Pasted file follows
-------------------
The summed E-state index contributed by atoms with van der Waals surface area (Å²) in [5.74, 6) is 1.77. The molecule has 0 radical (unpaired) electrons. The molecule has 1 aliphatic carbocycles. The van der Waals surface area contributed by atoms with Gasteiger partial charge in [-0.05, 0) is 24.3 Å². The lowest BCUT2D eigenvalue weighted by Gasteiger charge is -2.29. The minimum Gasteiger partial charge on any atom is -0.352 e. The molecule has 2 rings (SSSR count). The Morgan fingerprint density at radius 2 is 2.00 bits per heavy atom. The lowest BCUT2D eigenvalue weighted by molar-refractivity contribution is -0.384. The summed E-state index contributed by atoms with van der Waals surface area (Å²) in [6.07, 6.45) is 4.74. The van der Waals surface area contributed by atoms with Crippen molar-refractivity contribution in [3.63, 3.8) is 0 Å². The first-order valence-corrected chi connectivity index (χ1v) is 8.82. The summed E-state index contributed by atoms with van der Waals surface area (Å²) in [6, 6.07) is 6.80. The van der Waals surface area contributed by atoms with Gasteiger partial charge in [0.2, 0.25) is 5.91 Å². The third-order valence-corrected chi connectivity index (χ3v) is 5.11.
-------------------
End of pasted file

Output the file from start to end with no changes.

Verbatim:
The summed E-state index contributed by atoms with van der Waals surface area (Å²) in [5.74, 6) is 1.77. The molecule has 0 radical (unpaired) electrons. The molecule has 1 aliphatic carbocycles. The van der Waals surface area contributed by atoms with Gasteiger partial charge in [-0.05, 0) is 24.3 Å². The lowest BCUT2D eigenvalue weighted by Gasteiger charge is -2.29. The minimum Gasteiger partial charge on any atom is -0.352 e. The molecule has 2 rings (SSSR count). The Morgan fingerprint density at radius 2 is 2.00 bits per heavy atom. The lowest BCUT2D eigenvalue weighted by molar-refractivity contribution is -0.384. The summed E-state index contributed by atoms with van der Waals surface area (Å²) in [6.07, 6.45) is 4.74. The van der Waals surface area contributed by atoms with Crippen molar-refractivity contribution in [3.63, 3.8) is 0 Å². The first-order valence-corrected chi connectivity index (χ1v) is 8.82. The summed E-state index contributed by atoms with van der Waals surface area (Å²) in [6, 6.07) is 6.80. The van der Waals surface area contributed by atoms with Gasteiger partial charge in [0.2, 0.25) is 5.91 Å². The third-order valence-corrected chi connectivity index (χ3v) is 5.11.